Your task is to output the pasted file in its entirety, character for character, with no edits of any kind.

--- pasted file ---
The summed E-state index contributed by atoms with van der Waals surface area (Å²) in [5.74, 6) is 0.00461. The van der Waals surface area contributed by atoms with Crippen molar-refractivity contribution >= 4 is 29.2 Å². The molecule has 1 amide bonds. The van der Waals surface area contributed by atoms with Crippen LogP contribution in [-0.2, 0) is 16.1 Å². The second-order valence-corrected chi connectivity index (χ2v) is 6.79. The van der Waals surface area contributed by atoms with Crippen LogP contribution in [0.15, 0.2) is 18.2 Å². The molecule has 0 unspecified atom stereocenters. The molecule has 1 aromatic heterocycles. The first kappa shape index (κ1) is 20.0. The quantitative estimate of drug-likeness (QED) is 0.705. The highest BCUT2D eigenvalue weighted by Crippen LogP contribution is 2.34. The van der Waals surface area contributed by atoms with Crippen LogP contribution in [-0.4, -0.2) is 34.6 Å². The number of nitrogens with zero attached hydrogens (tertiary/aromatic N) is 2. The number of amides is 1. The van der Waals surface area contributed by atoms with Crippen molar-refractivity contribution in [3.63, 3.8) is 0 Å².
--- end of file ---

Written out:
The summed E-state index contributed by atoms with van der Waals surface area (Å²) in [5.74, 6) is 0.00461. The van der Waals surface area contributed by atoms with Crippen molar-refractivity contribution >= 4 is 29.2 Å². The molecule has 1 amide bonds. The van der Waals surface area contributed by atoms with Crippen LogP contribution in [-0.2, 0) is 16.1 Å². The second-order valence-corrected chi connectivity index (χ2v) is 6.79. The van der Waals surface area contributed by atoms with Crippen LogP contribution in [0.15, 0.2) is 18.2 Å². The molecule has 0 unspecified atom stereocenters. The molecule has 1 aromatic heterocycles. The first kappa shape index (κ1) is 20.0. The quantitative estimate of drug-likeness (QED) is 0.705. The highest BCUT2D eigenvalue weighted by Crippen LogP contribution is 2.34. The van der Waals surface area contributed by atoms with Crippen LogP contribution in [-0.4, -0.2) is 34.6 Å². The number of nitrogens with zero attached hydrogens (tertiary/aromatic N) is 2. The number of amides is 1. The van der Waals surface area contributed by atoms with Crippen molar-refractivity contribution in [3.63, 3.8) is 0 Å².